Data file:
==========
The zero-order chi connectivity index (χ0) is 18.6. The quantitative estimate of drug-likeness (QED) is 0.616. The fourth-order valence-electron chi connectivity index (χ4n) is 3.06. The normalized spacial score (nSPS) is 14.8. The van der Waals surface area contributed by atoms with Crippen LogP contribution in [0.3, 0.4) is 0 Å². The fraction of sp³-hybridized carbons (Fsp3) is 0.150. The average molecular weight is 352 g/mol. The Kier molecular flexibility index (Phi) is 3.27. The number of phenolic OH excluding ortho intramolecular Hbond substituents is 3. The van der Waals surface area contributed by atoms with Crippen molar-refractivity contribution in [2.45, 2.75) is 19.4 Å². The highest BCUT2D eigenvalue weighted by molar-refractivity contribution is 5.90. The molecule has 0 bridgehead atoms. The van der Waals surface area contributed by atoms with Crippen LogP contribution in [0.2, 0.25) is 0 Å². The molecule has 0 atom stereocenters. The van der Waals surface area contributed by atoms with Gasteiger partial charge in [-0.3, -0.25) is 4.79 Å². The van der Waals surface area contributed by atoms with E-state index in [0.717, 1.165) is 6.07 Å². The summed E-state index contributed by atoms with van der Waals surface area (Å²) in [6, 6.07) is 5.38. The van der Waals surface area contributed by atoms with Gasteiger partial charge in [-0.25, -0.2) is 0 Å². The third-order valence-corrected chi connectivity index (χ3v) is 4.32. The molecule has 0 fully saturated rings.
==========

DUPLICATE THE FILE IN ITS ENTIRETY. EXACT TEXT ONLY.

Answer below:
The zero-order chi connectivity index (χ0) is 18.6. The quantitative estimate of drug-likeness (QED) is 0.616. The fourth-order valence-electron chi connectivity index (χ4n) is 3.06. The normalized spacial score (nSPS) is 14.8. The van der Waals surface area contributed by atoms with Crippen LogP contribution in [0.3, 0.4) is 0 Å². The fraction of sp³-hybridized carbons (Fsp3) is 0.150. The average molecular weight is 352 g/mol. The Kier molecular flexibility index (Phi) is 3.27. The number of phenolic OH excluding ortho intramolecular Hbond substituents is 3. The van der Waals surface area contributed by atoms with Crippen molar-refractivity contribution in [2.45, 2.75) is 19.4 Å². The highest BCUT2D eigenvalue weighted by molar-refractivity contribution is 5.90. The molecule has 0 bridgehead atoms. The van der Waals surface area contributed by atoms with Crippen LogP contribution in [0.2, 0.25) is 0 Å². The molecule has 0 atom stereocenters. The van der Waals surface area contributed by atoms with Gasteiger partial charge in [-0.3, -0.25) is 4.79 Å². The van der Waals surface area contributed by atoms with E-state index in [0.717, 1.165) is 6.07 Å². The summed E-state index contributed by atoms with van der Waals surface area (Å²) in [6, 6.07) is 5.38. The van der Waals surface area contributed by atoms with Gasteiger partial charge in [-0.25, -0.2) is 0 Å². The third-order valence-corrected chi connectivity index (χ3v) is 4.32. The molecule has 0 fully saturated rings.